k 02Congregational Councilor Sr. Marilyn Trowbridge (front right) leads a communal blessing of Sr. Karen Hartman during a commissioning ceremony November 1 in The Peace Center of St. Clare Convent campus in Cincinnati. Sr. Karen departed the next day for a new assignment in Dumaguete City, Philippines

Discerning one’s call to ministry is a deep and sometimes long process that requires going inward to identify what you truly want to do and are called to do by God. It also requires facing the realities of your health, aptitudes, and talents.
During a commissioning ceremony held November 1 in St. Clare Chapel in Cincinnati, Sr. Karen Hartman received the blessing and heartfelt encouragement of her Sisters, Associates, family members, and close friends as she prepared to leave her US home the next day for her new home and ministry in Dumaguete City in the Philippines. Sr. Karen will join Our Lady of Hope Community for a six-month assignment to help the Sisters in Dumaguete City.

Here Sr. Karen graciously shares her feelings and discernment process as she embarks on her new assignment.

k 01Good Shepherd Community bids farewell to Sr. Karen Hartman (sitting). From left to right are Sr. Mary Louise Sahm, Sr. Ann Cecile Albers, Sr. Jo-Ann Jackowski, and Sr. Bonnie SteinlageWhy did you want to go to the Philippines?
Sr. Karen: Some time ago, Sr. Licia sent a note to Sisters that said the situation in the Philippines was questionable and that the mission there needed staff. I thought maybe that the timing was right for me to consider responding to this invitation.

How did you prepare emotionally, physically, and spiritually for your new ministry?
Sr. Karen: Two years ago I started praying every morning: “Here I am, Lord.” I knew there was a need in the Philippines to continue the ministry there for the abandoned children and the families living on the street who come to the Sisters for food daily. I am responding to a need that seems so apparent.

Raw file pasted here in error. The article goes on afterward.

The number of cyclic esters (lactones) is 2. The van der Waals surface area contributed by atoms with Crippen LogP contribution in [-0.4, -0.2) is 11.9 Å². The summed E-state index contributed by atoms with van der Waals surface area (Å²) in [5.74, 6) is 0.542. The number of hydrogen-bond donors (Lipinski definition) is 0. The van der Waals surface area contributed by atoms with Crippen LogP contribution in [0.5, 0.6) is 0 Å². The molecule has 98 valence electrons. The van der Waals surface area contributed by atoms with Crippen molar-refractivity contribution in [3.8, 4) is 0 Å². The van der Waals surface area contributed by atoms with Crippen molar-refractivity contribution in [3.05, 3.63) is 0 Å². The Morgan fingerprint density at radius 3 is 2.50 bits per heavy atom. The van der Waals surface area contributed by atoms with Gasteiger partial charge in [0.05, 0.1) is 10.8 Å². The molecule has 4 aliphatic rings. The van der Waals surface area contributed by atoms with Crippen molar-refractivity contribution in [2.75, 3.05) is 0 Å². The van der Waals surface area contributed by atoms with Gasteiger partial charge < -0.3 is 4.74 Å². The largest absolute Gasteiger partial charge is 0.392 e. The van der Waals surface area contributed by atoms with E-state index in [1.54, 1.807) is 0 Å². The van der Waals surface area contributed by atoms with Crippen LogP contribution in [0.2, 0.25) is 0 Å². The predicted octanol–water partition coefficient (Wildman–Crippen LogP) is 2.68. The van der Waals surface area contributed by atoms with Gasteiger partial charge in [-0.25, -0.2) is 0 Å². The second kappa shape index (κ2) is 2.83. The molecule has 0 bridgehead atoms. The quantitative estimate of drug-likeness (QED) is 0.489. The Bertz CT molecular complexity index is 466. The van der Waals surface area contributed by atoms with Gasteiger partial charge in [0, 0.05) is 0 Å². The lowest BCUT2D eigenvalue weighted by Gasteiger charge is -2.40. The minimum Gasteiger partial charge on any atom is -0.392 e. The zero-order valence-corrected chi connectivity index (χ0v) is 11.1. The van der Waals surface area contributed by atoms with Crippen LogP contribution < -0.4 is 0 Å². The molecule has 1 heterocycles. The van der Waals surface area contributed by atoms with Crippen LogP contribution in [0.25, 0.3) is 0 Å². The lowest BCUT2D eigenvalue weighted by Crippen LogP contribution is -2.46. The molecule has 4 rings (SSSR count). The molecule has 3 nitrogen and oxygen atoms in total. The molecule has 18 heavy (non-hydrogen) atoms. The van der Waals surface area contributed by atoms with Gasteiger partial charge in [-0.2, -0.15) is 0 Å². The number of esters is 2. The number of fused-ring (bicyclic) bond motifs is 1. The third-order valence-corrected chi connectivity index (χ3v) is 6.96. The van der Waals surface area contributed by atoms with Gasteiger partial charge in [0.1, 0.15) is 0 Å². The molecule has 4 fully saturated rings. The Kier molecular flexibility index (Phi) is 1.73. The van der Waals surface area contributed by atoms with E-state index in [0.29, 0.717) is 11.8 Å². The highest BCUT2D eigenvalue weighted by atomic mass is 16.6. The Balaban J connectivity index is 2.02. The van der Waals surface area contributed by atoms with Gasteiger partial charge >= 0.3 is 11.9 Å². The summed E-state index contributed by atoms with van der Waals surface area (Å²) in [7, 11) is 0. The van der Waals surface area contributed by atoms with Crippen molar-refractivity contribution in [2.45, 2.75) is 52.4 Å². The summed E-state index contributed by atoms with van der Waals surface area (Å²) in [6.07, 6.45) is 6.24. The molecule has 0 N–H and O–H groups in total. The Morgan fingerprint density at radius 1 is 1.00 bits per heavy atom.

During the time of discernment, my prayer took on a very different aspect. Every Scripture reading and every Psalm in Morning and Evening Praise spoke to me about the people in the Philippines—their suffering, their poverty, their trust in God, and their complete dependence on God. The experience strengthened my desire to go.
The only fear I had was the long journey. I was blest to be able to travel with Sr. Licia and Sr. Marina from Rome to the Philippines.

Although I’ve never worked in a close, hands-on ministry to the poor except for a few brief mission trips after Hurricane Katrina, it is obvious to me that I am being called. In December 2014 when Sr. Marilyn returned from Congregational Leadership Council meetings in Rome, she identified Sisters who might be available to go to the Philippines. She proposed my name to the CLC, and I waited for Sr. Licia’s response. During Assembly 2015, Sr. Licia visited our community, and I asked her about the Philippines. We chatted a bit and then went through the Franciscan Discernment Process.
I met with Fr. Norm Langenbrunner, a wise man, who was helpful in posing to me deep questions to consider. He was encouraging, and he said to me, “You don’t ever want to say ‘Wish I had gone.’”
My community, Good Shepherd Community, was taken aback, I think, but supportive of my discernment. I met with Sr. Mary David Mulroy and Sr. Mary Lawrence Vanderburg. Sr. Mary David, who had experience of foreign ministry, said, “I hope you like beans and rice.”